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Friday, 30 July 1920


Mr ROBERT COOK (INDI, VICTORIA) .-. Any procedure which will afford this House extended opportunities for giving attention to Government business shall have my support. In my brief- experience here I have noted that the closure, whenever it has been applied, has been perfectly justified; and similar methods will receive my support on all like occasions. The matters to which the Prime Minister (Mr. Hughes) has drawn attention are of such importance that they become the responsibilities not merely of

One side of 'the House, but of all- honorable members. The Prime Minister referred to the three grave subjects of finance, defence, and the Tariff. During the past four weeks or more, what work has the House done ? What legislation has it passed? If honorable members can only get to the problems ahead of them the interests of the country will be served.

Honorable members have made considerable reference to the Federal Capital. Just now we are asking the people to subscribe to the second peace loan, and the Government are offering a rate of interest which will penalize hundreds of small men who desire to secure private loans, because the rates of interest will correspondingly increase. Then, we are faced at this period with an unprecedentedly heavy financial strain. In view of these facts, I ask the Treasurer (Sir Joseph Cook), and honorable members generally, if there is any wisdom in expending money upon a temporary Capital.


Mr Riley - On a point of order, I submit that the honorable member is not dealing with the question before the Chair, but is entering upon a financial discussion. *


Mr DEPUTY SPEAKER (Hon J M Chanter - I have permitted honorable members to allude to various items of business. I have asked, at the same time, that they will not discuss the merits or demerits of any particular measure or phase of legislation, but will advance their reasons why this motion should or should not be. agreed to.


Mr ROBERT COOK (INDI, VICTORIA) - I quite understand the objection to the honorable member for South Sydney (Mr. Riley) to my touching upon Canberra.


Mr Riley - All I am interested in is that if you do so - 1 shall be permitted to do the same.


Mr ROBERT COOK (INDI, VICTORIA) - I feel that I am quite justified in referring to this matter, in consequence of the extremely difficult financial position in which this coun- try finds itself to-day. We are committed in respect of many millions of money, and it is for the Federal Parliament to concentrate its forces with a view to bringing about the utmost efficiency and economy. All endeavours having those objects in view shall receive my consistent support.

Regarding expenditure on defence, there are certain matters which are bound to be taken in hand. The Prime Minister has stated that Australia must have some settled policy. When- we study the cost of the war, and look upon our position in the world generally, we are bound to ask whether it shall be taken for granted that Australia is to remain under the sole protection of the Mother Land for ever. ITo ; we must foot the bill. We must take care of ourselves; and it will cost millions. We must find the money to provide adequate defence, or run the risk of handing our land and our people over to those whom the honorable member for Barrier (Mr. Considine) would like to see in control.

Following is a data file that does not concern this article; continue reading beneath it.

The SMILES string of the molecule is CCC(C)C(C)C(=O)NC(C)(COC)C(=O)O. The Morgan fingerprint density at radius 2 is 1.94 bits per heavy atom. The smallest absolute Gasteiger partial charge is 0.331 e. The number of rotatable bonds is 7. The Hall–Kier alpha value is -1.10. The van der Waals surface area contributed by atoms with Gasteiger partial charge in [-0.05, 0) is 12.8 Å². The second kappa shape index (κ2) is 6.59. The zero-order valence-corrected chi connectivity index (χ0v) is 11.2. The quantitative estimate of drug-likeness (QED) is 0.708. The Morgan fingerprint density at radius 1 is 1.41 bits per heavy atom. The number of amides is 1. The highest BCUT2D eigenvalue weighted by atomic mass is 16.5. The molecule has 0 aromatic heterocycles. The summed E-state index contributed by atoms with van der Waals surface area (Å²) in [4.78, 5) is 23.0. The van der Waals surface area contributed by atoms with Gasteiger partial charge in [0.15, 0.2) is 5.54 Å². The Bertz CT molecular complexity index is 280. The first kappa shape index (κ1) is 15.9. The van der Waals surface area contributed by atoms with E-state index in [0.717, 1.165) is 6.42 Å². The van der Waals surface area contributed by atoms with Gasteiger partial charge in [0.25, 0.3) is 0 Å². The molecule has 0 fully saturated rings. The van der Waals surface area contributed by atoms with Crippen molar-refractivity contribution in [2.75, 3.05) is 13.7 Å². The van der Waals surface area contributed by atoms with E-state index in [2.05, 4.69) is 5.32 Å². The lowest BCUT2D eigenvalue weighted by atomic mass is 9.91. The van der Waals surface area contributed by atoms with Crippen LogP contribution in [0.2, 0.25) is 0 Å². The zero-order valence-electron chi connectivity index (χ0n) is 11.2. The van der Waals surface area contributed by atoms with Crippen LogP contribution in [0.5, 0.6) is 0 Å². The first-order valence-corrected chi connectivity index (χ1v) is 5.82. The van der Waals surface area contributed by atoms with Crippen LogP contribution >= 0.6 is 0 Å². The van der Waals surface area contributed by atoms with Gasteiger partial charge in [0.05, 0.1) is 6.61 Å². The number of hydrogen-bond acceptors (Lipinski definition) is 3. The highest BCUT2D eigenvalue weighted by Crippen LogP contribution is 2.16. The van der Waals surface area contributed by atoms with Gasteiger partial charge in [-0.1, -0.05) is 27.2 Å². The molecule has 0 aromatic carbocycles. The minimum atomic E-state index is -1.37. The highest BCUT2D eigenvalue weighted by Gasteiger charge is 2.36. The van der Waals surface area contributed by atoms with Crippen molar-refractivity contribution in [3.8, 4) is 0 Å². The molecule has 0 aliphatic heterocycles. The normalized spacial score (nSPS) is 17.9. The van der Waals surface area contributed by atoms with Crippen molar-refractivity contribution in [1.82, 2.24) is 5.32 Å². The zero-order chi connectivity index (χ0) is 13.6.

I agree with the honorable member for Hunter (Mr. Charlton) that, no matter what Government is in power, it should have support for such a proposition as that now before the Chair. I would stand by a Labour Administration in such a proposal just as readily as I propose to do in the case of the present Government, or as I would do if a Government selected from the Country party were in power - as it will be later on. I shall assist the Government in pushing on with its business in preference to that of private members. We have witnessed wrangling day after day, with no business done. As for the suggestion that this House should sit an extra day a week, and regarding the criticism that the business claims of honorable members in the distant States should be considered, I would remind the House that salaries were recently increased in -order to offset that precise difficulty. We now, more than ever, owe the whole of our services to the country; and, no matter what may be the nature or urgency of our outside affairs, the public duty of honorable members should be regarded as paramount. We cannot do our duty honestly if we are prepared to give only half of our time and the fag-end of our brains to the business of the country. Seeing that there is such an enormous volume of business ahead,. I trust that honorable members, without exception, will assist the Government to the full extent of their abilities. 1 hope there will be noblocking of the important business of the Government which has in it no taint of party polities.

Mr.NICHOLLS (Macquarie) [12.11]. - Do I understand that the amendment of the honorable member for Angas (Mr. Gabb) has been ruled out of order?


Mr DEPUTY SPEAKER - That is so.







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